The Superfund program and its associated trust fund were established in 1981 to clean up the nation's worst hazardous waste sites. By statute, the cost of cleanup is to be borne by the parties responsible for the contamination, but the Environmental Protection Agency (EPA), which administers the program, pays for the cleanup when liable parties cannot be identified, no longer exist, or are unwilling or unable to undertake the job.
EPA-led cleanups and other Superfund activities are funded by an annual appropriation, which lawmakers designate as having two sources: One portion comes from the general fund of the Treasury, and the other portion is drawn from balances in the program's trust fund. In 2010, the total appropriation was $1.3 billion, and net outlays were $1.0 billion.
Originally, revenues designated for the trust fund were derived mainly from taxes on petroleum and various industrial chemicals and from a corporate environmental income tax. However, authorization for those taxes expired in December 1995. The trust fund continues to receive some money from liable parties who pay interest and penalties and reimburse EPA for its cleanup costs; but the program is now financed largely from the general fund.
This option would reinstate the taxes that expired at the end of 1995: the Superfund excise tax of 9.7 cents per barrel of crude oil or refined oil product, an excise tax of $0.22 to $4.87 per ton on various chemicals, and a corporate income tax of 0.12 percent on corporations' modified alternative minimum taxable income above $2 million. (The latter is computed by disallowing certain tax preferences allowed under the regular corporate income tax and by making other adjustments, both positive and negative, to the firm's taxable income.) Together, those taxes would yield revenues of $9 billion between 2012 and 2016 and $19 billion from 2012 through 2021. (Because excise taxes reduce the tax base of income and payroll taxes, additional excise taxes would lead to reductions in revenue from income and payroll taxes. The estimates shown here reflect those reductions.)
An argument in favor of the option is that reauthorizing the dedicated taxes to finance the Superfund program, rather than continuing to rely on general funds, is more consistent with the principle that entities that contribute to pollution should pay to clean up the resulting problems. Because petroleum products and various chemical feedstocks and derivatives are common sources of contamination at Superfund sites, and because hazardous chemicals are used by many medium-sized and large corporations, having producers and users of those substances-- as well as corporations more broadly--pay much of the cleanup bill would be fairer than having all taxpayers bear those costs. A second rationale is that having a stable source of funding would help maintain EPA's long-term efforts at the worst sites and continue to give responsible parties reason for concern that EPA will conduct its own cleanups and seek to recover the costs from them if they do not undertake the work themselves.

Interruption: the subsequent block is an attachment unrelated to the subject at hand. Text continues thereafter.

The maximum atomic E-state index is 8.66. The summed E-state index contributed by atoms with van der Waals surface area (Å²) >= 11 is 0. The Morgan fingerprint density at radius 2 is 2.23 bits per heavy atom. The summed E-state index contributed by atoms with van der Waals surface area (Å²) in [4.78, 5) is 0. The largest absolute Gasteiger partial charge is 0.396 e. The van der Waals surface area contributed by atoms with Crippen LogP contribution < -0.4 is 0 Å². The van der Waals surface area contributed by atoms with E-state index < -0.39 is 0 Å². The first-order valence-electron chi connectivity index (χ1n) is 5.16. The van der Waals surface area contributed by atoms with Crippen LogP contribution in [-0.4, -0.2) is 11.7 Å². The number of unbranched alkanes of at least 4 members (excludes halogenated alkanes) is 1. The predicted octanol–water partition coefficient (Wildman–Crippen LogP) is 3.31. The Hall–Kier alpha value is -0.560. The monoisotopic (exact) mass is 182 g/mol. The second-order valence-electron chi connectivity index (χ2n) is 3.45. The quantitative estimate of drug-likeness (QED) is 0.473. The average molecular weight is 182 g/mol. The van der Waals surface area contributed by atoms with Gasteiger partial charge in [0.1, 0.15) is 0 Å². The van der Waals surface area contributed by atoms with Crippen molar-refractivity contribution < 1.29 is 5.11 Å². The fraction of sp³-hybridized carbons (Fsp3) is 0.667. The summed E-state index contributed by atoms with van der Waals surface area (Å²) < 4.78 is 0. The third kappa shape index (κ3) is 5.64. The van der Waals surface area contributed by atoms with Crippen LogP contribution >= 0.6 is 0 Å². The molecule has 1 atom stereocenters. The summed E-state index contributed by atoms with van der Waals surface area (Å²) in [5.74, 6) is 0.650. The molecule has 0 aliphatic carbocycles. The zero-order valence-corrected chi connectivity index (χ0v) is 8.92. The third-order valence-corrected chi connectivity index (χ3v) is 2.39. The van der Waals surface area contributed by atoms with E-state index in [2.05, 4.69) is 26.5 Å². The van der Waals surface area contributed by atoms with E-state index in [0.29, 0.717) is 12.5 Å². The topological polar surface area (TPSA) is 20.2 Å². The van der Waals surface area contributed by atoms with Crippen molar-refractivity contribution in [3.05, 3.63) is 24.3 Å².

An argument against the option is that taxing all companies in an industry or all corporations above a particular size, regardless of those companies' past or current waste- disposal practices, would not provide incentives for companies to handle waste carefully or, in fact, to avoid creating it in the first place. Instead, companies would be subject to the tax without regard to their role in creating future hazardous waste sites. The tax would distort economic decisions, thus hampering rather than promoting efficiency. Another argument against the option is that it could unfairly tax current stakeholders of a business (its customers, employees, and investors) who were not responsible for and did not benefit from earlier polluting activities.
A third argument against the option is that some research spending (including spending from the trust fund) has indicates that the administrative and compliance costs of always been subject to annual appropriations, dedicated such levies are out of proportion with the relatively small taxes would provide no guarantee of stable funding. amounts of revenue they raise. Also, because Superfund